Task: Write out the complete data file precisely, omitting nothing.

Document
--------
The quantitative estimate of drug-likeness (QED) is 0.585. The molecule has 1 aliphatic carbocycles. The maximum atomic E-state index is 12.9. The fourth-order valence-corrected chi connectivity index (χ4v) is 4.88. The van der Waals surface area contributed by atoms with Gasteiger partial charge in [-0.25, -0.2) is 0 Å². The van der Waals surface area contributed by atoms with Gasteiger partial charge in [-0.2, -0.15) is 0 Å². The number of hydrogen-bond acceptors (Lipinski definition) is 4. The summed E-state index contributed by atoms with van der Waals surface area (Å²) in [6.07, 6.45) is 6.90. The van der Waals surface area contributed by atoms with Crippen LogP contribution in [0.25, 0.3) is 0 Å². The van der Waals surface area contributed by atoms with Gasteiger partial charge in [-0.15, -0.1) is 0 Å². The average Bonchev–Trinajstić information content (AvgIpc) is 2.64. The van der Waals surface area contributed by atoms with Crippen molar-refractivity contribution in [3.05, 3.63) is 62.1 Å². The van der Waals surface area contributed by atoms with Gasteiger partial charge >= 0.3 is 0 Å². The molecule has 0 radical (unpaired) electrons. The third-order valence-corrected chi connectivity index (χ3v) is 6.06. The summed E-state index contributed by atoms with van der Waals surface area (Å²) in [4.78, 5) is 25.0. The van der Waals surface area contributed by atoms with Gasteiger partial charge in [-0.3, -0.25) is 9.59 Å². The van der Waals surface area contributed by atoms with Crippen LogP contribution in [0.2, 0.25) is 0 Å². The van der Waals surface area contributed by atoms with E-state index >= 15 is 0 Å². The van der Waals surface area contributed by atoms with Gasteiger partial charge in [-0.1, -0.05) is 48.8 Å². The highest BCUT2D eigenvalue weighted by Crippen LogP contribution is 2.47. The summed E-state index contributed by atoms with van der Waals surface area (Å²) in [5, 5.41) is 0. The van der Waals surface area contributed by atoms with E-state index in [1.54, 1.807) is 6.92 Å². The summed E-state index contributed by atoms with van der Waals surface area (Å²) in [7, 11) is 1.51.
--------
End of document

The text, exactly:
The quantitative estimate of drug-likeness (QED) is 0.585. The molecule has 1 aliphatic carbocycles. The maximum atomic E-state index is 12.9. The fourth-order valence-corrected chi connectivity index (χ4v) is 4.88. The van der Waals surface area contributed by atoms with Gasteiger partial charge in [-0.25, -0.2) is 0 Å². The van der Waals surface area contributed by atoms with Gasteiger partial charge in [-0.2, -0.15) is 0 Å². The number of hydrogen-bond acceptors (Lipinski definition) is 4. The summed E-state index contributed by atoms with van der Waals surface area (Å²) in [6.07, 6.45) is 6.90. The van der Waals surface area contributed by atoms with Crippen LogP contribution in [0.25, 0.3) is 0 Å². The van der Waals surface area contributed by atoms with Gasteiger partial charge in [-0.15, -0.1) is 0 Å². The average Bonchev–Trinajstić information content (AvgIpc) is 2.64. The van der Waals surface area contributed by atoms with Crippen molar-refractivity contribution in [3.05, 3.63) is 62.1 Å². The van der Waals surface area contributed by atoms with Gasteiger partial charge >= 0.3 is 0 Å². The molecule has 0 radical (unpaired) electrons. The third-order valence-corrected chi connectivity index (χ3v) is 6.06. The summed E-state index contributed by atoms with van der Waals surface area (Å²) in [4.78, 5) is 25.0. The van der Waals surface area contributed by atoms with Gasteiger partial charge in [-0.3, -0.25) is 9.59 Å². The van der Waals surface area contributed by atoms with Crippen LogP contribution in [0.2, 0.25) is 0 Å². The van der Waals surface area contributed by atoms with E-state index >= 15 is 0 Å². The van der Waals surface area contributed by atoms with Gasteiger partial charge in [-0.1, -0.05) is 48.8 Å². The highest BCUT2D eigenvalue weighted by Crippen LogP contribution is 2.47. The summed E-state index contributed by atoms with van der Waals surface area (Å²) in [5, 5.41) is 0. The van der Waals surface area contributed by atoms with E-state index in [1.54, 1.807) is 6.92 Å². The summed E-state index contributed by atoms with van der Waals surface area (Å²) in [7, 11) is 1.51.